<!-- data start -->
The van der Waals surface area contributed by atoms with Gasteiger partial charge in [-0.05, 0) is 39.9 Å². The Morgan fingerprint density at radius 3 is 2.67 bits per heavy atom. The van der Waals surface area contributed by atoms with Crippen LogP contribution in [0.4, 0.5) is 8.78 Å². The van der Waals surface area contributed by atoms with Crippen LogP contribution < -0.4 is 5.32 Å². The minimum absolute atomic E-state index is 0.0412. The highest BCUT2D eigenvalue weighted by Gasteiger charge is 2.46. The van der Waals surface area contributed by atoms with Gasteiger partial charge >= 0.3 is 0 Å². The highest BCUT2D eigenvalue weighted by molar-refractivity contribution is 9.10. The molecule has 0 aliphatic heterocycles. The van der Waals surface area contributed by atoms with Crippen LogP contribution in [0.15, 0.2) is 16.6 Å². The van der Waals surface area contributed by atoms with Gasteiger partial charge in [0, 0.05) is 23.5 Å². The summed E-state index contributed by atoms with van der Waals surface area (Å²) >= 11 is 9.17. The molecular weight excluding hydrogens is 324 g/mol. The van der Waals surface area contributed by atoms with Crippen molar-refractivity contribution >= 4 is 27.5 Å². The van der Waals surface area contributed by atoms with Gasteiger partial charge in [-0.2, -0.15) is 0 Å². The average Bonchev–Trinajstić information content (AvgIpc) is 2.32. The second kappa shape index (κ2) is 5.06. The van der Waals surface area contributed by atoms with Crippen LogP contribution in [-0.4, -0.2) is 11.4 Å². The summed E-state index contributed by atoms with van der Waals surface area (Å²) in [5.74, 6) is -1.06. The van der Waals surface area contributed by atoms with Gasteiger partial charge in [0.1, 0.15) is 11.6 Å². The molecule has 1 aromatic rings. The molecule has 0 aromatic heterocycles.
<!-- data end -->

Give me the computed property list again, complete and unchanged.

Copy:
The van der Waals surface area contributed by atoms with Gasteiger partial charge in [-0.05, 0) is 39.9 Å². The Morgan fingerprint density at radius 3 is 2.67 bits per heavy atom. The van der Waals surface area contributed by atoms with Crippen LogP contribution in [0.4, 0.5) is 8.78 Å². The van der Waals surface area contributed by atoms with Crippen LogP contribution < -0.4 is 5.32 Å². The minimum absolute atomic E-state index is 0.0412. The highest BCUT2D eigenvalue weighted by Gasteiger charge is 2.46. The van der Waals surface area contributed by atoms with Gasteiger partial charge >= 0.3 is 0 Å². The highest BCUT2D eigenvalue weighted by molar-refractivity contribution is 9.10. The molecule has 0 aliphatic heterocycles. The van der Waals surface area contributed by atoms with Crippen LogP contribution in [0.15, 0.2) is 16.6 Å². The van der Waals surface area contributed by atoms with Gasteiger partial charge in [0, 0.05) is 23.5 Å². The summed E-state index contributed by atoms with van der Waals surface area (Å²) >= 11 is 9.17. The molecular weight excluding hydrogens is 324 g/mol. The van der Waals surface area contributed by atoms with Crippen molar-refractivity contribution >= 4 is 27.5 Å². The van der Waals surface area contributed by atoms with Gasteiger partial charge in [-0.2, -0.15) is 0 Å². The average Bonchev–Trinajstić information content (AvgIpc) is 2.32. The second kappa shape index (κ2) is 5.06. The van der Waals surface area contributed by atoms with Crippen LogP contribution in [-0.4, -0.2) is 11.4 Å². The summed E-state index contributed by atoms with van der Waals surface area (Å²) in [5.74, 6) is -1.06. The van der Waals surface area contributed by atoms with Gasteiger partial charge in [0.1, 0.15) is 11.6 Å². The molecule has 1 aromatic rings. The molecule has 0 aromatic heterocycles.